DEVELOPMENT OF MASS SPECTROMETRIC METHODS FOR FAST IDENTIFICATION OF DRUG METABOLITES AND FOR DETERMINATION OF THE CHEMICAL COMPOSITIONS OF CRUDE OILS OF DIFFERENT API GRAVITIES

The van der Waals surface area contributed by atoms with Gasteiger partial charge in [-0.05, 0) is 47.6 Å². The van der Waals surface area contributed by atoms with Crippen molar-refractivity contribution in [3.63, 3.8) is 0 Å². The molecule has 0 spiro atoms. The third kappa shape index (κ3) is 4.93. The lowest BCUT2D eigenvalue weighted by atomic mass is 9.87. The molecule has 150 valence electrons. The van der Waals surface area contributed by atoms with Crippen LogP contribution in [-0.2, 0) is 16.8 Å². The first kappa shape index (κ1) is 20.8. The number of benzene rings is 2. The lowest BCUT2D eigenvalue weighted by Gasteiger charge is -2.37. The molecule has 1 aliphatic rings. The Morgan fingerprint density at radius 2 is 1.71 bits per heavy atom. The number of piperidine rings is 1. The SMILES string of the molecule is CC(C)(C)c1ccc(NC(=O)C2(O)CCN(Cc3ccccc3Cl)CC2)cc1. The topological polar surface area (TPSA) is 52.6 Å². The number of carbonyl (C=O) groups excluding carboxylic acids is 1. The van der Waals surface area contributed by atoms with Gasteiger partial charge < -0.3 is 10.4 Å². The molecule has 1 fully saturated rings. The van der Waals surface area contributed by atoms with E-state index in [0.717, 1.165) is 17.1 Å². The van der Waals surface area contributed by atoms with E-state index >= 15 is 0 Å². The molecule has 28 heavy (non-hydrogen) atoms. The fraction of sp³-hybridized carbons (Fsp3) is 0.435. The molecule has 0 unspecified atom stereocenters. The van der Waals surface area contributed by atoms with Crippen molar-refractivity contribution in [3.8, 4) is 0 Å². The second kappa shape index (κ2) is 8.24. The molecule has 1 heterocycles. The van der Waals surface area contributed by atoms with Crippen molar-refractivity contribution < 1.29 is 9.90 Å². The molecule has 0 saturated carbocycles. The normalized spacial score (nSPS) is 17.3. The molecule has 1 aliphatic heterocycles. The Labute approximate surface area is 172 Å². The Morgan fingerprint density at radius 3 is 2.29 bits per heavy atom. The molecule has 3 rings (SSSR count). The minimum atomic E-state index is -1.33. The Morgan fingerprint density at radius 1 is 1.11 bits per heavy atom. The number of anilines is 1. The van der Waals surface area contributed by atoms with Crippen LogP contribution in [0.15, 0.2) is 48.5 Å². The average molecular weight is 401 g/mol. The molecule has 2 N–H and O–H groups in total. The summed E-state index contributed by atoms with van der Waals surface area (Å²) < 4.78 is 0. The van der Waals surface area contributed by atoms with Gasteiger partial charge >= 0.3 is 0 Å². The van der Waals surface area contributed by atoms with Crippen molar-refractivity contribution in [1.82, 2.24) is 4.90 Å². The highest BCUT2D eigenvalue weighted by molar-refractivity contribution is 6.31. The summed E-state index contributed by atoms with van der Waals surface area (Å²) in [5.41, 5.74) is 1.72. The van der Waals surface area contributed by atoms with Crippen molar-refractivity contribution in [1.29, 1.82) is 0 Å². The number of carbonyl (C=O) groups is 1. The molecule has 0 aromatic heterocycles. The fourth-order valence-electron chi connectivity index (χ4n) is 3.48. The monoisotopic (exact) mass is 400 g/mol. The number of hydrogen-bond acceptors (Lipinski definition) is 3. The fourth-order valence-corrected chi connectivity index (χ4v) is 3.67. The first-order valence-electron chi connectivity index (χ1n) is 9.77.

Mass spectrometry (MS) alone or coupled with high-performance liquid chromatography (HPLC) or gas chromatography (GC) is a versatile analytical tool that is routinely employed for identification of unknown compounds in complex mixtures. MS operates by separating ionized analytes based on their mass-to-charge (m/z) ratios. If the analyte can be ionized without complete fragmentation, MS provides molecular weight information and, if performed at high resolution, elemental compositions for the ionized analytes. Tandem mass spectrometry (MSn, n > 2 where each MS step corresponds to an ion isolation or separation event) also provides structural information of ionized analytes. With this approach, structural information of the ionized analytes is obtained by isolating the ionized analytes of interest and subjecting them to fragmentation experiments, such as collision-activated dissociation (CAD). The ions of interest can also be isolated and allowed to react with gaseous molecules to generate product ions (ion-molecule reactions).The experiments described in this dissertation focused on the development of tandem mass spectrometry methods based on CAD and/or gas-phase ion-molecule reactions for the differentiation of acyl, N- and O-glucuronide drug metabolites and for identification of primary carbamates as potentially mutagenic impurities. Further, by using a previously published method titled Distillation, Precipitation, Fractionation Mass Spectrometry (DPF MS), the chemical compositions of five crude oil samples, including heavy, medium, and light crude oils with different API gravities, were determined. Additionally, the gravimetric percentages of different compound classes found in these crude oils are reported as well as the correlations found between API gravities and the chemical compositions of crude oils.